Vitir, launched its ‘MergeRF’ system, a sub-1GHz self-forming and -healing mesh network enabling long-range communication between Bluetooth Low Energy devices. Each Vitir ‘bridge’ includes a Nordic nRF51822 SoC providing Bluetooth Low Energy connectivity between other gateways, Bluetooth Low Energy devices, and Bluetooth 4.0 (and later) smartphones and tablets.
The gateways act as routers for any payload, irrespective of origin in the network, and regardless of the original RF protocol. Together with a Central Unit (CU), interoperability between devices using any RF protocol
is enabled. The CU acts as a gateway to the Cloud with a single RF connection point to the mesh, allowing new gateways or new protocols
to be added to the mesh without the need to recertify the CU.
An eye to the future
While proprietary gateways and bridges provide a perfectly serviceable workaround to the smart-home Internet connectivity and interoperability conundrum, in the longer term better solutions exist.
Wi-Fi presents one option because many homes already employ a gateway in the form of a Wi-Fi router. At present Wi-Fi routers can’t communicate directly with the protocols typically used for smart-home applications. While many enterprise routers already come with Bluetooth Low Energy wireless technology built-in, for example, consumer Wi-Fi router manufacturers have been slow to seize the opportunity. However,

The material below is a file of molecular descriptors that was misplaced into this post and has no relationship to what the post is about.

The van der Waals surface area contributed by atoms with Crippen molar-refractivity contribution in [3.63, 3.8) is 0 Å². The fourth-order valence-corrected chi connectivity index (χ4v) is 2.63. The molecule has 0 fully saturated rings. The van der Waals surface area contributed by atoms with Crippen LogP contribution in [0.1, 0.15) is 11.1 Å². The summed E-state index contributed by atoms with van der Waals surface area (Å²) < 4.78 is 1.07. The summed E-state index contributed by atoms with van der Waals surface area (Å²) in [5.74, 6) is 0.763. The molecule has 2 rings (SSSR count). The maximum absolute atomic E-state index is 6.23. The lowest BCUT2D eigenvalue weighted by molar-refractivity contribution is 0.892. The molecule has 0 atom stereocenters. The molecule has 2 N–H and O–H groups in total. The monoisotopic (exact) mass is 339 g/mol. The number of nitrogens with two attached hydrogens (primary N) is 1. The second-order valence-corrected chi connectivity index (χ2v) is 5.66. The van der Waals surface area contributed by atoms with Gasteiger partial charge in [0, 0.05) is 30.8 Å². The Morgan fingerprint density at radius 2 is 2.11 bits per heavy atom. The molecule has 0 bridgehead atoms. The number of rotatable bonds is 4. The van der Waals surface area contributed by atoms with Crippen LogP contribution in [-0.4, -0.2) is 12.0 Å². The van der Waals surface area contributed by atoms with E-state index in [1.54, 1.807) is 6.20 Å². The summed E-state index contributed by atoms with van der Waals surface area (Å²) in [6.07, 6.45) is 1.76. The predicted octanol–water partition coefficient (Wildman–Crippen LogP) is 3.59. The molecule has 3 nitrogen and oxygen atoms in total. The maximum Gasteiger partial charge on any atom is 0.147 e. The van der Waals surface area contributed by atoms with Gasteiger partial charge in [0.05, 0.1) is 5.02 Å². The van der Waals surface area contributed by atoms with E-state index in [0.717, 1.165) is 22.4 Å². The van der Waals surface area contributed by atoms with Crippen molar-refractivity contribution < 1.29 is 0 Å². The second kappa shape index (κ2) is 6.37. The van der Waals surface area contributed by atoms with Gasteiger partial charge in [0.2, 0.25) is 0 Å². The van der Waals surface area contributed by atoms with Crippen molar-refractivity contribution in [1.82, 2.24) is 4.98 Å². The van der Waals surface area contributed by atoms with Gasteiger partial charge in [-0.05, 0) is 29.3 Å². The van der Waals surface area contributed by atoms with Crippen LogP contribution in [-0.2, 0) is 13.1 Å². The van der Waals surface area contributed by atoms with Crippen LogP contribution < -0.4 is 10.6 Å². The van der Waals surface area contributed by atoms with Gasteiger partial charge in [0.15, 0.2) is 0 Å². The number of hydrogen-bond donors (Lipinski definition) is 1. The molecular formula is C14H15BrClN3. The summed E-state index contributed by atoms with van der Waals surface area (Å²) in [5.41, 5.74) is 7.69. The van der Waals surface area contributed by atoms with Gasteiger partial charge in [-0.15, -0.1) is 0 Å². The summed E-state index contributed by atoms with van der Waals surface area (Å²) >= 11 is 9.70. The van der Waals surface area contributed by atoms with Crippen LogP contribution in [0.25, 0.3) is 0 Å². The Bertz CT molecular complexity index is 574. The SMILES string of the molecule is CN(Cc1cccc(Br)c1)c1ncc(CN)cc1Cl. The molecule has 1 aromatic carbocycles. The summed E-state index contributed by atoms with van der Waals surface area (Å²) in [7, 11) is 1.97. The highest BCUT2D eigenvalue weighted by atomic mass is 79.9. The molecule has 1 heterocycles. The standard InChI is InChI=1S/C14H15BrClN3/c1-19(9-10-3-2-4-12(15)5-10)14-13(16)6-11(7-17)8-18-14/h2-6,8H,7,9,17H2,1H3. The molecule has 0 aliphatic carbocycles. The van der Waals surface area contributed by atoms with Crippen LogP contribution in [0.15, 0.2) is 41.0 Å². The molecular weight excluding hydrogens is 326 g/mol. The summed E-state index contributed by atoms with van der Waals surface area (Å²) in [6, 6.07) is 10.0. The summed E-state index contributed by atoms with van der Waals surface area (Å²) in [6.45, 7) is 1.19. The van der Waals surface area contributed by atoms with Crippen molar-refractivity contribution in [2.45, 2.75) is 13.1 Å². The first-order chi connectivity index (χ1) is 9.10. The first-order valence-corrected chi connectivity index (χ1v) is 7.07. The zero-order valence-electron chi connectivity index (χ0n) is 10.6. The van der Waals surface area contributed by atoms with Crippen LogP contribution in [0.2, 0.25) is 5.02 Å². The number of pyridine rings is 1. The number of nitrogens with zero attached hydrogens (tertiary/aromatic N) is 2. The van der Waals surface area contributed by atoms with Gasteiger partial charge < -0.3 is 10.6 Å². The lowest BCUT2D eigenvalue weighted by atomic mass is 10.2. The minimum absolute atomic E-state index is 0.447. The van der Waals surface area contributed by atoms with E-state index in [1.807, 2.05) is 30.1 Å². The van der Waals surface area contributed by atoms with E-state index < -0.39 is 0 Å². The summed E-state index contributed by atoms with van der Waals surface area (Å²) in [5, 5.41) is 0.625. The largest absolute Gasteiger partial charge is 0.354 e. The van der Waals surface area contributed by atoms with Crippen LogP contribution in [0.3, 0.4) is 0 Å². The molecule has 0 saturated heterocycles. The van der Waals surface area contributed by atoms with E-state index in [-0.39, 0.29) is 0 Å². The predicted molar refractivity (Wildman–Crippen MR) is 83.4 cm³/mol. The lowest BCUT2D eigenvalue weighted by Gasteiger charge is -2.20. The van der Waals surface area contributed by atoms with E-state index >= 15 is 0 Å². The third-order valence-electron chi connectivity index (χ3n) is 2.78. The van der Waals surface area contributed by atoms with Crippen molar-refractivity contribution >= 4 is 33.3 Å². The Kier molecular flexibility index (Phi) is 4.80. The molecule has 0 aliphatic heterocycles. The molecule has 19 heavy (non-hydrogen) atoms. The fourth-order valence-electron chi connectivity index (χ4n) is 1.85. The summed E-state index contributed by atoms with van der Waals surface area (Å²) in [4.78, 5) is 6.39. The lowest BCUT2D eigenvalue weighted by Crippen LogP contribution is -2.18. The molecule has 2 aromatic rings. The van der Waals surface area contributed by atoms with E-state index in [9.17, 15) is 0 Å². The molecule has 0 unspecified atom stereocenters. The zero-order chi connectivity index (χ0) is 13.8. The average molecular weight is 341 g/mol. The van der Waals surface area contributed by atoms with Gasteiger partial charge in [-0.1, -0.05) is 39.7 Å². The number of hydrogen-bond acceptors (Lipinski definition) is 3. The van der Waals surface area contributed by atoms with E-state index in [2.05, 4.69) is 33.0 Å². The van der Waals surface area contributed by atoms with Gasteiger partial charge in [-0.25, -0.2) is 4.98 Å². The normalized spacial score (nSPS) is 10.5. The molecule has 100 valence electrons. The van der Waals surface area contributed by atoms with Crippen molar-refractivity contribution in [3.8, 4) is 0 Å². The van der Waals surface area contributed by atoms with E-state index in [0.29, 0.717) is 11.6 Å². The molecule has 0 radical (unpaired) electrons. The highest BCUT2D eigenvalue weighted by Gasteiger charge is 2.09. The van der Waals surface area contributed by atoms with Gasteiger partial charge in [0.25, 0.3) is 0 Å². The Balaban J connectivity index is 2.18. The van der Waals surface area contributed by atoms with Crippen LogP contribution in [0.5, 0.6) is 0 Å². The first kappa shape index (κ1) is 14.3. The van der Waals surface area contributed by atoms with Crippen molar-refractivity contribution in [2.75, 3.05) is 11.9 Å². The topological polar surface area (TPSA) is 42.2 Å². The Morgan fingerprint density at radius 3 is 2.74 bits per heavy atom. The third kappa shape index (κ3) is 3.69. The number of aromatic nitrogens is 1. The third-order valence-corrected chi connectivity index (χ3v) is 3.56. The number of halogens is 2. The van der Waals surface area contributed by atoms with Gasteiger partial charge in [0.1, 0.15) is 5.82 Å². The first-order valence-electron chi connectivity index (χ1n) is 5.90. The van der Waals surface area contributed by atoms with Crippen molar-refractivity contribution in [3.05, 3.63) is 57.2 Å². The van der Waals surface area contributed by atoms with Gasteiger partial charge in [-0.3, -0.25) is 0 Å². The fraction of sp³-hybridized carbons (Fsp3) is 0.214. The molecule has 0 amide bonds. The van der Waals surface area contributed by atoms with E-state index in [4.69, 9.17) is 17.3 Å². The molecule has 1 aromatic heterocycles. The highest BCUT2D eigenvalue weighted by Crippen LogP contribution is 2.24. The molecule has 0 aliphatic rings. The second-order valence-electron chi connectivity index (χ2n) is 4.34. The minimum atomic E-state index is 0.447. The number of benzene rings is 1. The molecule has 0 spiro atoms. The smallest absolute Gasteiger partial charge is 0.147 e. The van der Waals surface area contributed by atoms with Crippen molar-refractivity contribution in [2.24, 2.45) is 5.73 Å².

if these makers could also be persuaded to incorporate Bluetooth Low Energy wireless connectivity into omnipresent domestic Wi-Fi routers it would eliminate the need for today’s proprietary solutions in a vast number of homes.
Integrating IPv6 into Bluetooth Low Energy devices so they can connect directly to any other IP-addressable device on the Internet (for example,
a Cloud server) is another solution and would follow the path paved by Thread. As Bluetooth Low Energy wireless technology doesn’t natively communicate using IPv6 the best way to achieve this is by incorporating
a Network Adaption Layer and 6LoWPAN layer into the Bluetooth RF software protocol. This enables “IPv6 over Bluetooth Low Energy” in a similar way to that which the Thread protocol has employed.
Nordic offers developers this option with its nRF5 Software Development Kit (SDK) for IoT, but IPv6 over Bluetooth Low Energy is still some way from mass adoption. When it is, we’ll be much closer to the end goal of
low-power smart-home devices that can communicate directly with
each other, and the Internet, in a standardized way without proprietary gateways or smartphones sitting in the middle. Such technology will form a genuine Internet of Things finally making smart-home products truly intelligent.